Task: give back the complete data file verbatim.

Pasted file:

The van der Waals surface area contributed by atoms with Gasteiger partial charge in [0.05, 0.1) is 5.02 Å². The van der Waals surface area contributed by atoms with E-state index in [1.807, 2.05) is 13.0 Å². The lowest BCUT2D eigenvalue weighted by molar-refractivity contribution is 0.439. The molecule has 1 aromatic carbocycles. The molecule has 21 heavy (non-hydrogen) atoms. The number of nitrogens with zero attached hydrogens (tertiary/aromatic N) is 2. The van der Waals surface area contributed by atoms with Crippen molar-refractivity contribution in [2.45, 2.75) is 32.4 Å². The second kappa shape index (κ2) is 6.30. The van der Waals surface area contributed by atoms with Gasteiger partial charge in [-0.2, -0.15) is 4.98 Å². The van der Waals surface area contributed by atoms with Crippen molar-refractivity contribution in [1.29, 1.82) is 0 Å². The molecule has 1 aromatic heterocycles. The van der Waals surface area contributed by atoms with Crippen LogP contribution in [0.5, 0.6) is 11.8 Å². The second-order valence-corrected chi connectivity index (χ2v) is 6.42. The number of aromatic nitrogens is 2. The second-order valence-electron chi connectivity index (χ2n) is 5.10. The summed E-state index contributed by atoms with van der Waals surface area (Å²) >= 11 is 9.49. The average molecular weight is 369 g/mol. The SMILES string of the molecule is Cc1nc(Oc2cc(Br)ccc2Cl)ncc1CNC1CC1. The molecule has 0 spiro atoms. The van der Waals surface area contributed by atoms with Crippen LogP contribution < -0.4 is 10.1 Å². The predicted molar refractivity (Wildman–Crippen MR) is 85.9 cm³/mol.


The van der Waals surface area contributed by atoms with Gasteiger partial charge in [0.05, 0.1) is 5.02 Å². The van der Waals surface area contributed by atoms with E-state index in [1.807, 2.05) is 13.0 Å². The lowest BCUT2D eigenvalue weighted by molar-refractivity contribution is 0.439. The molecule has 1 aromatic carbocycles. The molecule has 21 heavy (non-hydrogen) atoms. The number of nitrogens with zero attached hydrogens (tertiary/aromatic N) is 2. The van der Waals surface area contributed by atoms with Crippen molar-refractivity contribution in [2.45, 2.75) is 32.4 Å². The second kappa shape index (κ2) is 6.30. The van der Waals surface area contributed by atoms with Gasteiger partial charge in [-0.2, -0.15) is 4.98 Å². The van der Waals surface area contributed by atoms with Crippen molar-refractivity contribution in [1.29, 1.82) is 0 Å². The molecule has 1 aromatic heterocycles. The van der Waals surface area contributed by atoms with Crippen LogP contribution in [0.5, 0.6) is 11.8 Å². The second-order valence-corrected chi connectivity index (χ2v) is 6.42. The number of aromatic nitrogens is 2. The second-order valence-electron chi connectivity index (χ2n) is 5.10. The summed E-state index contributed by atoms with van der Waals surface area (Å²) >= 11 is 9.49. The average molecular weight is 369 g/mol. The SMILES string of the molecule is Cc1nc(Oc2cc(Br)ccc2Cl)ncc1CNC1CC1. The molecule has 0 spiro atoms. The van der Waals surface area contributed by atoms with Crippen LogP contribution < -0.4 is 10.1 Å². The predicted molar refractivity (Wildman–Crippen MR) is 85.9 cm³/mol.